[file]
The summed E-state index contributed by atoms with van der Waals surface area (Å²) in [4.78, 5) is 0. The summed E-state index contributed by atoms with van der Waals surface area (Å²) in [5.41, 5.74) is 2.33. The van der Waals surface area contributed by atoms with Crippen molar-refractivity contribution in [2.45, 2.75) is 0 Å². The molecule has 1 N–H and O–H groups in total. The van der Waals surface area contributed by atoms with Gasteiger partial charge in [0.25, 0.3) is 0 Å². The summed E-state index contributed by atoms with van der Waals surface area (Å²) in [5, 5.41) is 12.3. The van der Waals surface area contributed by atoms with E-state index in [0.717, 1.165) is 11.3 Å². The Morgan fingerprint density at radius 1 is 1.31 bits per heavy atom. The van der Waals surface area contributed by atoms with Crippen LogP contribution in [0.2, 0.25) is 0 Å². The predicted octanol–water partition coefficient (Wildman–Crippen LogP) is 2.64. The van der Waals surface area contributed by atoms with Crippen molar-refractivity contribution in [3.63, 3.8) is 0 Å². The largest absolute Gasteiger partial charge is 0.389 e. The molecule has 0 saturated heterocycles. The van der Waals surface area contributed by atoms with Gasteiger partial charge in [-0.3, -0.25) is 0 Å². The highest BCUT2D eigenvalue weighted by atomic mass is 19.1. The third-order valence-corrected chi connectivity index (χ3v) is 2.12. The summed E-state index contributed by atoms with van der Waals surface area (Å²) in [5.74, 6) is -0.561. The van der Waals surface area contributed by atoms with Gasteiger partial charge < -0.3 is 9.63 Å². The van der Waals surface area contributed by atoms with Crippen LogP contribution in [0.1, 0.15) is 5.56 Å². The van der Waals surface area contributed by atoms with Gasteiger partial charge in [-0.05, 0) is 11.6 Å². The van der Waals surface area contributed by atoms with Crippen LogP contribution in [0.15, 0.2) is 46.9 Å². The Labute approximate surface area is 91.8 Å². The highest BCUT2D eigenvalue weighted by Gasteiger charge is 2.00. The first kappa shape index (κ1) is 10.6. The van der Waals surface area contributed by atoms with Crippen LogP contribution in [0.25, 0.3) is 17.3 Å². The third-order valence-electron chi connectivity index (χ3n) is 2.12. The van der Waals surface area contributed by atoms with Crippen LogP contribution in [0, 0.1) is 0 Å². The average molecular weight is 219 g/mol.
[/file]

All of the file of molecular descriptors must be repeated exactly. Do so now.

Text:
The summed E-state index contributed by atoms with van der Waals surface area (Å²) in [4.78, 5) is 0. The summed E-state index contributed by atoms with van der Waals surface area (Å²) in [5.41, 5.74) is 2.33. The van der Waals surface area contributed by atoms with Crippen molar-refractivity contribution in [2.45, 2.75) is 0 Å². The molecule has 1 N–H and O–H groups in total. The van der Waals surface area contributed by atoms with Gasteiger partial charge in [0.25, 0.3) is 0 Å². The summed E-state index contributed by atoms with van der Waals surface area (Å²) in [5, 5.41) is 12.3. The van der Waals surface area contributed by atoms with E-state index in [0.717, 1.165) is 11.3 Å². The Morgan fingerprint density at radius 1 is 1.31 bits per heavy atom. The van der Waals surface area contributed by atoms with Crippen LogP contribution in [0.2, 0.25) is 0 Å². The predicted octanol–water partition coefficient (Wildman–Crippen LogP) is 2.64. The van der Waals surface area contributed by atoms with Crippen molar-refractivity contribution in [3.63, 3.8) is 0 Å². The largest absolute Gasteiger partial charge is 0.389 e. The molecule has 0 saturated heterocycles. The van der Waals surface area contributed by atoms with Gasteiger partial charge in [-0.3, -0.25) is 0 Å². The highest BCUT2D eigenvalue weighted by atomic mass is 19.1. The third-order valence-corrected chi connectivity index (χ3v) is 2.12. The summed E-state index contributed by atoms with van der Waals surface area (Å²) in [5.74, 6) is -0.561. The van der Waals surface area contributed by atoms with Gasteiger partial charge < -0.3 is 9.63 Å². The van der Waals surface area contributed by atoms with Crippen LogP contribution in [0.1, 0.15) is 5.56 Å². The van der Waals surface area contributed by atoms with Gasteiger partial charge in [-0.05, 0) is 11.6 Å². The van der Waals surface area contributed by atoms with Crippen LogP contribution in [0.15, 0.2) is 46.9 Å². The Labute approximate surface area is 91.8 Å². The highest BCUT2D eigenvalue weighted by Gasteiger charge is 2.00. The first kappa shape index (κ1) is 10.6. The van der Waals surface area contributed by atoms with Crippen LogP contribution in [0.25, 0.3) is 17.3 Å². The third-order valence-electron chi connectivity index (χ3n) is 2.12. The van der Waals surface area contributed by atoms with Crippen LogP contribution in [0, 0.1) is 0 Å². The average molecular weight is 219 g/mol.